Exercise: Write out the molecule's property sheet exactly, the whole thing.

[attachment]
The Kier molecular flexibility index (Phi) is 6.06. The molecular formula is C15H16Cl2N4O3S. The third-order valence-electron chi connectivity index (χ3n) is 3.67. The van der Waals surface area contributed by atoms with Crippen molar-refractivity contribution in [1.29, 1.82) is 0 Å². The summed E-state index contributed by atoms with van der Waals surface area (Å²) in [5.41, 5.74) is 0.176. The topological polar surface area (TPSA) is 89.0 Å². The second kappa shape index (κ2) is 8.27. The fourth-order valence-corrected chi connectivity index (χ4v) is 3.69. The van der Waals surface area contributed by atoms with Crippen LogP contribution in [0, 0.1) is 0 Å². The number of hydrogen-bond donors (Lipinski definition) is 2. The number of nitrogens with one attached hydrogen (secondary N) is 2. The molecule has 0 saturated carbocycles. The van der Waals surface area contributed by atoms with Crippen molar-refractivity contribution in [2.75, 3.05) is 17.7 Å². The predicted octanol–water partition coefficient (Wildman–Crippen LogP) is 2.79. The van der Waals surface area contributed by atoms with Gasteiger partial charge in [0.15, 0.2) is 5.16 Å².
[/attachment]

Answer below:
The Kier molecular flexibility index (Phi) is 6.06. The molecular formula is C15H16Cl2N4O3S. The third-order valence-electron chi connectivity index (χ3n) is 3.67. The van der Waals surface area contributed by atoms with Crippen molar-refractivity contribution in [1.29, 1.82) is 0 Å². The summed E-state index contributed by atoms with van der Waals surface area (Å²) in [5.41, 5.74) is 0.176. The topological polar surface area (TPSA) is 89.0 Å². The second kappa shape index (κ2) is 8.27. The fourth-order valence-corrected chi connectivity index (χ4v) is 3.69. The van der Waals surface area contributed by atoms with Crippen LogP contribution in [0, 0.1) is 0 Å². The number of hydrogen-bond donors (Lipinski definition) is 2. The number of nitrogens with one attached hydrogen (secondary N) is 2. The molecule has 0 saturated carbocycles. The van der Waals surface area contributed by atoms with Crippen molar-refractivity contribution in [2.75, 3.05) is 17.7 Å². The predicted octanol–water partition coefficient (Wildman–Crippen LogP) is 2.79. The van der Waals surface area contributed by atoms with Gasteiger partial charge in [0.15, 0.2) is 5.16 Å².